What are some skills needed to be a doctor?
“But what I do have are a very particular set of skills, skills I have acquired over a very long career.” – Bryan Mills.
Doctors are medical professionals with years of education and training that allow them to diagnose and treat patients with many illnesses.
The sheer number of hours spent training to become a physician reflects their abilities as doctors. However, the skills required to be a good doctor aren’t only those acquired inside the classroom.
Let’s break these extra skills into two categories:
Hard skills are skills specific to a career. These abilities are usually measured in some concrete way.
It can mean clinical expertise, foreign language proficiency, or familiarity with information and communication technology for someone in the medical field.
Hard skills are often the first thing employers look for when evaluating potential employees.
These skills are the more subjective, hard to define abilities that contribute to being an influential doctor.
Soft skills are based on good interpersonal relationships, leadership qualities, and conflict resolution, amongst other things.
While many of these skills seem to come down to personality, things like good bedside manner can be learned and refined!
Why are both skillsets needed to be a good doctor?
As a doctor, you’ll need both hard and soft skills to get a job and be effective in your role.
An excellent professional attitude that demonstrates an ability to work well with others will get you far in an interview.
Still, your medical knowledge and clinical decision-making skills are put to work once you’re in a hospital.
Let’s cover some of these skills in context.
Can you effectively communicate information?
Communication is one of the many essential skills to have as a doctor. A single day at work involves:
- Explaining diagnoses and treatment plans to patients and family members.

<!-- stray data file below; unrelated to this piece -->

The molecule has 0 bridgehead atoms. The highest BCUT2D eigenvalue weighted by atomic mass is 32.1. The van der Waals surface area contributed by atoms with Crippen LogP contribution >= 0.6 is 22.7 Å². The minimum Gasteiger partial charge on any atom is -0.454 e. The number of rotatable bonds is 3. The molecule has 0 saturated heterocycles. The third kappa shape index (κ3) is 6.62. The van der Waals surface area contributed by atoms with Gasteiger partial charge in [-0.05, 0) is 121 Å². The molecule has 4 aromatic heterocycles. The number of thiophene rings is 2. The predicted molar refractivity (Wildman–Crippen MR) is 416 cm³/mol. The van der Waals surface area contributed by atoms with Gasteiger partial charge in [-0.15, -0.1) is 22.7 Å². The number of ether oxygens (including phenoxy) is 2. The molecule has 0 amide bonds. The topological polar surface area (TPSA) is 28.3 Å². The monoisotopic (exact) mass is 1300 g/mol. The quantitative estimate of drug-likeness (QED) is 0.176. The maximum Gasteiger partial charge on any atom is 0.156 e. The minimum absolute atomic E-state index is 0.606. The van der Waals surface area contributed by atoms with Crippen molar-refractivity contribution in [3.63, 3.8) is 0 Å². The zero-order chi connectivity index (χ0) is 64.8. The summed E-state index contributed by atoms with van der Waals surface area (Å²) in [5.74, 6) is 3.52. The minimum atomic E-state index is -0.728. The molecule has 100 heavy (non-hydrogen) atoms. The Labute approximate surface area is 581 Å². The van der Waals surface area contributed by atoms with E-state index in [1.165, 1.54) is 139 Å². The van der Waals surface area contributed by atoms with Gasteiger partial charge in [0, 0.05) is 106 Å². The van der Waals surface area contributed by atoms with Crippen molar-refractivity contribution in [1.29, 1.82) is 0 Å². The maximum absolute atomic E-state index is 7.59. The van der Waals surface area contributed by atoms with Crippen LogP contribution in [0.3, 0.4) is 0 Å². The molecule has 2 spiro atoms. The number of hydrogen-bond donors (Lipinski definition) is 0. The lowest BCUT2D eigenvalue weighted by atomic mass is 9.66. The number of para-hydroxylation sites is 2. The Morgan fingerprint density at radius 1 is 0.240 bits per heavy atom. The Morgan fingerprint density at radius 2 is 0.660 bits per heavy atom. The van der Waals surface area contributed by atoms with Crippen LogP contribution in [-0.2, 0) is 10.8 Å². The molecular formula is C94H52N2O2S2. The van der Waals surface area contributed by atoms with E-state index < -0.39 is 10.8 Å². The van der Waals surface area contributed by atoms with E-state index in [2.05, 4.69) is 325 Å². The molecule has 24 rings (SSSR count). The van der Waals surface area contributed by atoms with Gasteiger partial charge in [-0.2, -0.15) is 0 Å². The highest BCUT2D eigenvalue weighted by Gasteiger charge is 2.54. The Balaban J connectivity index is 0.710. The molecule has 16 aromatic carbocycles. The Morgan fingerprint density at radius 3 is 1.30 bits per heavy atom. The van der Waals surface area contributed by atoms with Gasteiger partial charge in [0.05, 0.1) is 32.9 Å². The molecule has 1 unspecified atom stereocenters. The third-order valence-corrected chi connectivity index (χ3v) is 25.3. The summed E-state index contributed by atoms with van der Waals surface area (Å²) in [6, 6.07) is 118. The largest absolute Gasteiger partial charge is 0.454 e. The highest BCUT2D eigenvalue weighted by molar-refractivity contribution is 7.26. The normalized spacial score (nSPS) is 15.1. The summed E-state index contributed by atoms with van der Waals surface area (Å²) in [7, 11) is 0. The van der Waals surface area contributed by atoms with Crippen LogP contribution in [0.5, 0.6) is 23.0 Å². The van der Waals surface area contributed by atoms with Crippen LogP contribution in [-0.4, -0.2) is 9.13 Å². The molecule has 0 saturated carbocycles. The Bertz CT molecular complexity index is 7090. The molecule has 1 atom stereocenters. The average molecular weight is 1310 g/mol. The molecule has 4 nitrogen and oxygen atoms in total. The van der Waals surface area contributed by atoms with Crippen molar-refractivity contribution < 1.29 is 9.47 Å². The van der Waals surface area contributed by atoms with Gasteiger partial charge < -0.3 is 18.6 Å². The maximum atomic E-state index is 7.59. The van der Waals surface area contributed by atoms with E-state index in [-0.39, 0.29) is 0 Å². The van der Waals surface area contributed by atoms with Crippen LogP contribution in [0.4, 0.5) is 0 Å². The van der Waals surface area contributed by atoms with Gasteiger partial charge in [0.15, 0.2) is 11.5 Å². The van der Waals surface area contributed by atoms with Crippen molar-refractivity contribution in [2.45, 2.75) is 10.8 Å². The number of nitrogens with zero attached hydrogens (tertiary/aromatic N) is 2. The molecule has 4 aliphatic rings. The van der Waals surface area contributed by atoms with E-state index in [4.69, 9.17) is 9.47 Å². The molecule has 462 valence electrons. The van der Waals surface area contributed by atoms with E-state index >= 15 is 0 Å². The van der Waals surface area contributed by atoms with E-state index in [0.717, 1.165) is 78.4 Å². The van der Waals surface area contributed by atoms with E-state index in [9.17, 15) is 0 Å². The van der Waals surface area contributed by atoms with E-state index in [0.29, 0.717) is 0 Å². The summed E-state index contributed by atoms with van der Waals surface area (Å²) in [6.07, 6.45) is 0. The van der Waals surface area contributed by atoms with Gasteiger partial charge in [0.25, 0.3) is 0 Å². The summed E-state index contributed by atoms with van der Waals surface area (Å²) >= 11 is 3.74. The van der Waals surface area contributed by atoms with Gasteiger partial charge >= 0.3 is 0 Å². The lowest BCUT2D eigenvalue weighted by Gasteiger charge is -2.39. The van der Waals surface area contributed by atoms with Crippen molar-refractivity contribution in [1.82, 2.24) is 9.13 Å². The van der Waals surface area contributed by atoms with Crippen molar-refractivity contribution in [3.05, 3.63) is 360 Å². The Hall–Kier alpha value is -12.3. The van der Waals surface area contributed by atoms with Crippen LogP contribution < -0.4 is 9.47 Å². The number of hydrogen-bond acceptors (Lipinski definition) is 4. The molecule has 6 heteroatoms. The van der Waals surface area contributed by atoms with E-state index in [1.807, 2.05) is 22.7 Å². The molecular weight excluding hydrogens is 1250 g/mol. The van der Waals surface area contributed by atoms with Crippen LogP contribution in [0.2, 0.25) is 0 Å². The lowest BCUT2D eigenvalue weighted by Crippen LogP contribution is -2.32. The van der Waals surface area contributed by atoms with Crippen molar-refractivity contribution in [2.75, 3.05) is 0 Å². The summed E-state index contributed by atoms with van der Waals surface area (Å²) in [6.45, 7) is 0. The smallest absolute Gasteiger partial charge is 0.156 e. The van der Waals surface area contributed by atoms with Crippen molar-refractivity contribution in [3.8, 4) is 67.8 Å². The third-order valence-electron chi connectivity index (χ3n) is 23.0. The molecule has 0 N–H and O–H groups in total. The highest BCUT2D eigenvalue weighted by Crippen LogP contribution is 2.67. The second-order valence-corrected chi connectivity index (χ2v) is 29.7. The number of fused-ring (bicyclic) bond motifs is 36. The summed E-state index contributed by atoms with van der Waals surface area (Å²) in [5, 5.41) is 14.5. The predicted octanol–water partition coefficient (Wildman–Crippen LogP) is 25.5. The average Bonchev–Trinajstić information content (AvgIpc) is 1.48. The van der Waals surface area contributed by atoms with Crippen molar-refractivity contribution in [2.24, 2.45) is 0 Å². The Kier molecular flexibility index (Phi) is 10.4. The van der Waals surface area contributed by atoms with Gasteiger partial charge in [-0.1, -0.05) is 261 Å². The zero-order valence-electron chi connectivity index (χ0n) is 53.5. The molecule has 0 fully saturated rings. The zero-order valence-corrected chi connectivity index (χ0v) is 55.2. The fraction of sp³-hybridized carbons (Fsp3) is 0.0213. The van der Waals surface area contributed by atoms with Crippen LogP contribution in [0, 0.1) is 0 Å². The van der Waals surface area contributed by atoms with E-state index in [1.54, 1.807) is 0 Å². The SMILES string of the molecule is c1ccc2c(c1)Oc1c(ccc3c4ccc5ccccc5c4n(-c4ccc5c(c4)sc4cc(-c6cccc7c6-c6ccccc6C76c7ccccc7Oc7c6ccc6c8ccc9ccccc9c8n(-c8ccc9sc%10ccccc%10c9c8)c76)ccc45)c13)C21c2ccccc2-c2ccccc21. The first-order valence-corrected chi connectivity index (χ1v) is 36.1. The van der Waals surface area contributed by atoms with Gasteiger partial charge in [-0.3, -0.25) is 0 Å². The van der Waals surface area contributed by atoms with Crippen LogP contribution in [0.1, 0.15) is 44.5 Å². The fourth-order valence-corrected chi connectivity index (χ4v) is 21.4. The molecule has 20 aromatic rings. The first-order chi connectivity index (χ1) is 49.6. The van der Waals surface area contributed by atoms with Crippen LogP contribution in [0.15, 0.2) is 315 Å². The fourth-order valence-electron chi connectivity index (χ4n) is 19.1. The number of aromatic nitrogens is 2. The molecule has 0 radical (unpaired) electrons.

- Relaying information to your fellow team members.
- Presenting cases to seniors.
In a clinical setting, it is vital that the information you pass on be accurate, precise, and framed appropriately for its intended audience.
Not only is your way of communicating important, but you must also ensure that you are leaving yourself open to feedback, questions, and constructive criticism if necessary.
After all, every interaction we have builds a relationship, and we should leave room for back-and-forth interaction.
How well do you work with others?
Collaboration is essential to good healthcare delivery. No doctor works alone.
An interdisciplinary team consists of doctors, nurses, social workers, administrative officers, and other healthcare professionals.
You will be interacting with your colleagues daily, so you must work well together. Good leaders contribute to a beneficial team dynamic by delegating tasks and mediating any conflict.
It’s critical that you feel comfortable taking charge when necessary, leading by example, and supporting others when things don’t go as planned.
Showing human and robust leadership abilities will help bring out the best in your team, inspiring patients’ trust.
Before we ever set foot in a hospital, we have already gone through years of schooling, medical school, a grueling exam process, and beyond.
While most of this has already proven the work ethic needed to be a good doctor, more is to come in the professional world.